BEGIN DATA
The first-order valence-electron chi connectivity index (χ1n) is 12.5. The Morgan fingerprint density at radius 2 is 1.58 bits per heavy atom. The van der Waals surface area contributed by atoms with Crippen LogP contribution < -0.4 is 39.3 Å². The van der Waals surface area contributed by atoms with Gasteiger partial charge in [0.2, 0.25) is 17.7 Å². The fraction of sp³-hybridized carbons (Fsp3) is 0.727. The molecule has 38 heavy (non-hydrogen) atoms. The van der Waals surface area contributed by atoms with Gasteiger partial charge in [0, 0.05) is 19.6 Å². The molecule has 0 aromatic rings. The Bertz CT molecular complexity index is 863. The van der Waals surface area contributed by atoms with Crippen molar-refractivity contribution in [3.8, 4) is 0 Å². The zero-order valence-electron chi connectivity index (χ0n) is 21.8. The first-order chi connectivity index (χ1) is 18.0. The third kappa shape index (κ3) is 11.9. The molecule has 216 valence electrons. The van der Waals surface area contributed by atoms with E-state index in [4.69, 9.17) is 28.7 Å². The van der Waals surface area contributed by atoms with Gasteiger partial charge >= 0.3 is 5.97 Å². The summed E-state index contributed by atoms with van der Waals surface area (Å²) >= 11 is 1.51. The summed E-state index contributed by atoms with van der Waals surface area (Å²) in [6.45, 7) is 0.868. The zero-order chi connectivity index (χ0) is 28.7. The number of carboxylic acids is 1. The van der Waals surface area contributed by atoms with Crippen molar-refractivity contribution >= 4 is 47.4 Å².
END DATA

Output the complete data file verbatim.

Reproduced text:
The first-order valence-electron chi connectivity index (χ1n) is 12.5. The Morgan fingerprint density at radius 2 is 1.58 bits per heavy atom. The van der Waals surface area contributed by atoms with Crippen LogP contribution < -0.4 is 39.3 Å². The van der Waals surface area contributed by atoms with Gasteiger partial charge in [0.2, 0.25) is 17.7 Å². The fraction of sp³-hybridized carbons (Fsp3) is 0.727. The molecule has 38 heavy (non-hydrogen) atoms. The van der Waals surface area contributed by atoms with Gasteiger partial charge in [0, 0.05) is 19.6 Å². The molecule has 0 aromatic rings. The Bertz CT molecular complexity index is 863. The van der Waals surface area contributed by atoms with Crippen molar-refractivity contribution in [3.8, 4) is 0 Å². The zero-order valence-electron chi connectivity index (χ0n) is 21.8. The first-order chi connectivity index (χ1) is 18.0. The third kappa shape index (κ3) is 11.9. The molecule has 216 valence electrons. The van der Waals surface area contributed by atoms with E-state index in [4.69, 9.17) is 28.7 Å². The van der Waals surface area contributed by atoms with Gasteiger partial charge >= 0.3 is 5.97 Å². The summed E-state index contributed by atoms with van der Waals surface area (Å²) >= 11 is 1.51. The summed E-state index contributed by atoms with van der Waals surface area (Å²) in [6.45, 7) is 0.868. The zero-order chi connectivity index (χ0) is 28.7. The number of carboxylic acids is 1. The van der Waals surface area contributed by atoms with Crippen molar-refractivity contribution >= 4 is 47.4 Å².